Sunday, 24 November 2013

I never fainted.
But, for some reason, I was weirdly obsessed about it as a teenager.
You know how when you're young and wonder with expectation about how your first time having sex will be like? I had that about fainting.

I was eagerly waiting for the special day I would lose my conscience for the first time and fall dramaticly on the floor.
I think what attracted me was the idea of a diferent state of mind. You're not dead, but not sleeping either. That was very seducing to 12 year old me (This was a long time before finding out I could induce a blackout with a few shots tequila. After that my curiosity about the unconsciousness kinda died.)
I knew all the symptoms, and although I had assured my mum I would put my head between my knees if I ever felt dizzy and light headed, deep down I knew I wouldn't. I wanted to try it.
And I was very sure I'd eventually have a chance to do so.

But I didn't.
Nevertheless, I was close to it for 2 occasions,
and both involved getting hit on the head.

First, in a Visual Arts class.
Any of you from portuguese school certainly know how EVT classes were madness. I have never met an EVT teacher that wasn't on a verge of a nervous breakdown.
For those who didn't experience it, imagine  30 hormone-pumped pre-teens, sitting together and making collages.

Bad things happen.

There was always a lot of confusion and very little boundaries. One day, for some reason, students were throwing their backpacks at each other. Zé wasn't even aiming for me, but his Eastpack hit the back of my head and I instantly felt very dizzy and my legs were all mushy. I thought "oh oh it's coming! it's my fainting first time.!!"
Unfortunately, I got so excited about the imminence of a fainting episode I started feeling better.

The teachers rushed me out of the classroom (yes, there's 2 teachers in EVT classes. I'm pretty sure it's for riot control purposes), and I was excused for the rest of the lesson. This would be a good thing if it didn't mean spending 45 minutes sipping tea in the "infirmary".
I'm writting quotation marks on that because in spite of being called an infirmary it was just a little room with a bench and posters about the dangers of alcohol. There wasn't any nurse. Only a cranky cleaning lady who came by occasionally to check on me. She looked me up and down, decided I was too thin and proceded to lecture me on eating disorders and how my present condition (almost fainting from being hit on the head) was solely due to being weak from self-starvation. Little did this lady know that she was preparing me for the following 10 years of people making snap judgements about my eating habits and self-image.

so, thank you fake school nurse. you made me a stronger yet slightly jaded person.

But, back to the story, a year later, something similar happened:
Again, a classic wrong-place-wrong-time situation.

I was standing near the school's footbal field, talking with some friends, when one of the players shoot for the goal, and missed it.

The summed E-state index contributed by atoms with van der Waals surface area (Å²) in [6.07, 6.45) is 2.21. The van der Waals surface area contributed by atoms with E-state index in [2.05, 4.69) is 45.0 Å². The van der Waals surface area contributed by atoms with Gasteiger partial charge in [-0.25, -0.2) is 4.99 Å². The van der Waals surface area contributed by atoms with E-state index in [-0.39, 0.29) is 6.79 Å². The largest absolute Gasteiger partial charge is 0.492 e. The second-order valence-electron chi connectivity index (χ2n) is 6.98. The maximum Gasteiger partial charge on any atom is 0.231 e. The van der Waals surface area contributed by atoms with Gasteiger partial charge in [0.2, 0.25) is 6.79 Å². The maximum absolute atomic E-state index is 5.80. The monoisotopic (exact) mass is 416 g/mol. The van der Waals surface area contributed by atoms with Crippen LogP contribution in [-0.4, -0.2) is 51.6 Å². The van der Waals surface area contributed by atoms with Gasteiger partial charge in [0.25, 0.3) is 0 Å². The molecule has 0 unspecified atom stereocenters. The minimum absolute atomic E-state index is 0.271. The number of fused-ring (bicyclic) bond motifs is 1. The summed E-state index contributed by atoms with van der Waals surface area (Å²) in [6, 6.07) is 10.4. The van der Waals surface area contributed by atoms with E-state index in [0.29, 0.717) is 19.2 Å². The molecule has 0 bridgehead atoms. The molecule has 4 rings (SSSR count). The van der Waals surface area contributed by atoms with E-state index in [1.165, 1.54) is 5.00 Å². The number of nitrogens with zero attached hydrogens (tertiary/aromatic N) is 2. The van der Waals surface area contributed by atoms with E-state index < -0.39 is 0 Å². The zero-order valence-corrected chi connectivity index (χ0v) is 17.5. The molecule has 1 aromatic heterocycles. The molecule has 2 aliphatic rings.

The ball went straight to the back of my head. 


Again, I felt everything shaking around me, this time I was one hundred percent sure I was going to collapse! So I declared "I'm FAINTING!" rather loudly, to my girl friends, who promptly picked me up and lay me on a bench, arguing about what to do next.
In retrospective, I doubt a lot of people scream "I'm fainting!" before doing so, but my friends believed. Some were going to call a teacher, another was confronting the footballer guy, and one waved a pack of sugar, in case I was having a hypoglissemic shock "I'm not fainting because of low blood sugar, LUÍSA! I JUST GOT HIT IN THE HEAD BY A PENALTY KICK THATS WHY I'M FAINTING!" I complained, like the ungrateful bitch I am.

I was ready to see my friends preocupied faces go blurry.
Maybe I would wake up in the hospital. Who knows..
Maybe my parents would be there, holding my hand.
It could be all very cinematic.
(this was before I saw the inside of Penafiel's public hospital, thanks to another school-induced-injury. I used to think all hospitals looked like Grey's Anatomy.) 

I waited for a white numbness to lead me to unconsciousness, but it never came.
I was wide awake, my neck hurt and the floor kept spinning.

Then, I started to worry.

For the rest of the morning, I felt like I was standing on a boat and couldn't stop my body from waving from side to side. The teachers noticed I was more discoordinated than usual and sent me home.

I missed school for almost a week (2 months in teenager time), during which I just walked around the house looking permanently tipsy.

Later a doctor told me my spine had suffered a very mild trauma that shook up my inner balance.
And fixed it.
I'm a very balanced person now, to prove so I took a serie of portraits of me equilibrating things on my head:

a wooden duck
a tiny fake lemon tree

a hygrometer + donald the duck VCR tape

1 comment:

  1. morri a rir a meio! o teu humor lembra-me os meus cadernos da escola e as trocas de desenhos com amigas.
    obrigada por me levares de volta à parte boa da adolescência!